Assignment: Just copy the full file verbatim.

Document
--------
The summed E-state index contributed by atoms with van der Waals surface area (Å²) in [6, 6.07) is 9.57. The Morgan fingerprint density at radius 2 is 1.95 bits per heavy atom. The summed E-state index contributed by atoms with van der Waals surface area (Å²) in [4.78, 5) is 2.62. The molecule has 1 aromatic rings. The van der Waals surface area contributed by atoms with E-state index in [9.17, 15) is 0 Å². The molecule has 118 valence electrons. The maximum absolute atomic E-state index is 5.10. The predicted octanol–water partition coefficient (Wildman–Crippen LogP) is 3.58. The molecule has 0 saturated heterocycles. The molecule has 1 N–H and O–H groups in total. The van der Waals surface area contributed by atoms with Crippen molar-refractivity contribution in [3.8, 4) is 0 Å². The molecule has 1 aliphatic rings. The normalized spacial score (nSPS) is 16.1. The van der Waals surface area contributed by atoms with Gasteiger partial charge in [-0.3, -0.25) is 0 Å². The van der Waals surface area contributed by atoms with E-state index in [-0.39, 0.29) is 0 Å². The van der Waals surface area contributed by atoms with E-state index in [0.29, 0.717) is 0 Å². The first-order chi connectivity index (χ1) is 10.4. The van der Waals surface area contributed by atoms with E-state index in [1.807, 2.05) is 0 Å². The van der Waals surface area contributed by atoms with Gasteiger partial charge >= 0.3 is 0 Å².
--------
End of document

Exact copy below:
The summed E-state index contributed by atoms with van der Waals surface area (Å²) in [6, 6.07) is 9.57. The Morgan fingerprint density at radius 2 is 1.95 bits per heavy atom. The summed E-state index contributed by atoms with van der Waals surface area (Å²) in [4.78, 5) is 2.62. The molecule has 1 aromatic rings. The van der Waals surface area contributed by atoms with E-state index in [9.17, 15) is 0 Å². The molecule has 118 valence electrons. The maximum absolute atomic E-state index is 5.10. The predicted octanol–water partition coefficient (Wildman–Crippen LogP) is 3.58. The molecule has 0 saturated heterocycles. The molecule has 1 N–H and O–H groups in total. The van der Waals surface area contributed by atoms with Crippen molar-refractivity contribution in [3.8, 4) is 0 Å². The molecule has 1 aliphatic rings. The normalized spacial score (nSPS) is 16.1. The van der Waals surface area contributed by atoms with Gasteiger partial charge in [-0.3, -0.25) is 0 Å². The van der Waals surface area contributed by atoms with E-state index in [-0.39, 0.29) is 0 Å². The van der Waals surface area contributed by atoms with E-state index in [0.29, 0.717) is 0 Å². The first-order chi connectivity index (χ1) is 10.4. The van der Waals surface area contributed by atoms with E-state index in [1.807, 2.05) is 0 Å². The van der Waals surface area contributed by atoms with Gasteiger partial charge >= 0.3 is 0 Å².